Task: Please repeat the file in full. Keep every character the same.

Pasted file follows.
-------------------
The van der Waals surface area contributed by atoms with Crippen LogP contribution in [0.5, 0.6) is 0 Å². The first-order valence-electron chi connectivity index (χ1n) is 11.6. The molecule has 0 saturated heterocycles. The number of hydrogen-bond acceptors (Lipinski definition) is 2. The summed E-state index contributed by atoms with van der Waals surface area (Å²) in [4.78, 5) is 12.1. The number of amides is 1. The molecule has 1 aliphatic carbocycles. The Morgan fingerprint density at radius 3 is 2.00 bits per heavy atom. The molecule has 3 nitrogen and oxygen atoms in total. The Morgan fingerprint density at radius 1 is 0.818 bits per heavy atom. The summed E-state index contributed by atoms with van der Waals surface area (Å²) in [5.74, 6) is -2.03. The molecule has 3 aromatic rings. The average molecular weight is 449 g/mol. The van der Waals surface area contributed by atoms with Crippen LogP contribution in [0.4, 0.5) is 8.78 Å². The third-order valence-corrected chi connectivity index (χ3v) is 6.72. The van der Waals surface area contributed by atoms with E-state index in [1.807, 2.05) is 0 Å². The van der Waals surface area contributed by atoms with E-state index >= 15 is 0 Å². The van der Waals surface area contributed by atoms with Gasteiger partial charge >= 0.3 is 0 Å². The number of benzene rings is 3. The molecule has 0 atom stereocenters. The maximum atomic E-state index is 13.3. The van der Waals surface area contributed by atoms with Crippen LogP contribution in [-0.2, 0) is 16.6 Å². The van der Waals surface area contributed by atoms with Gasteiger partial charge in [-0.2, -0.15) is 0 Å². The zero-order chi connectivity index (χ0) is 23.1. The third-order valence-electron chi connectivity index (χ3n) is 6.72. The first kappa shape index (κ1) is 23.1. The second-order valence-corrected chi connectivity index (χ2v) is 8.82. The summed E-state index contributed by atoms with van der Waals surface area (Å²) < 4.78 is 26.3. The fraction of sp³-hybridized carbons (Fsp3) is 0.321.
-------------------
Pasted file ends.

The van der Waals surface area contributed by atoms with Crippen LogP contribution in [0.5, 0.6) is 0 Å². The first-order valence-electron chi connectivity index (χ1n) is 11.6. The molecule has 0 saturated heterocycles. The number of hydrogen-bond acceptors (Lipinski definition) is 2. The summed E-state index contributed by atoms with van der Waals surface area (Å²) in [4.78, 5) is 12.1. The number of amides is 1. The molecule has 1 aliphatic carbocycles. The Morgan fingerprint density at radius 3 is 2.00 bits per heavy atom. The molecule has 3 nitrogen and oxygen atoms in total. The Morgan fingerprint density at radius 1 is 0.818 bits per heavy atom. The summed E-state index contributed by atoms with van der Waals surface area (Å²) in [5.74, 6) is -2.03. The molecule has 3 aromatic rings. The average molecular weight is 449 g/mol. The van der Waals surface area contributed by atoms with Crippen LogP contribution in [0.4, 0.5) is 8.78 Å². The third-order valence-corrected chi connectivity index (χ3v) is 6.72. The van der Waals surface area contributed by atoms with E-state index in [1.807, 2.05) is 0 Å². The van der Waals surface area contributed by atoms with E-state index >= 15 is 0 Å². The van der Waals surface area contributed by atoms with Gasteiger partial charge >= 0.3 is 0 Å². The number of benzene rings is 3. The molecule has 0 atom stereocenters. The maximum atomic E-state index is 13.3. The van der Waals surface area contributed by atoms with Crippen LogP contribution in [-0.2, 0) is 16.6 Å². The van der Waals surface area contributed by atoms with Gasteiger partial charge in [-0.2, -0.15) is 0 Å². The zero-order chi connectivity index (χ0) is 23.1. The third-order valence-electron chi connectivity index (χ3n) is 6.72. The first kappa shape index (κ1) is 23.1. The second-order valence-corrected chi connectivity index (χ2v) is 8.82. The summed E-state index contributed by atoms with van der Waals surface area (Å²) < 4.78 is 26.3. The fraction of sp³-hybridized carbons (Fsp3) is 0.321.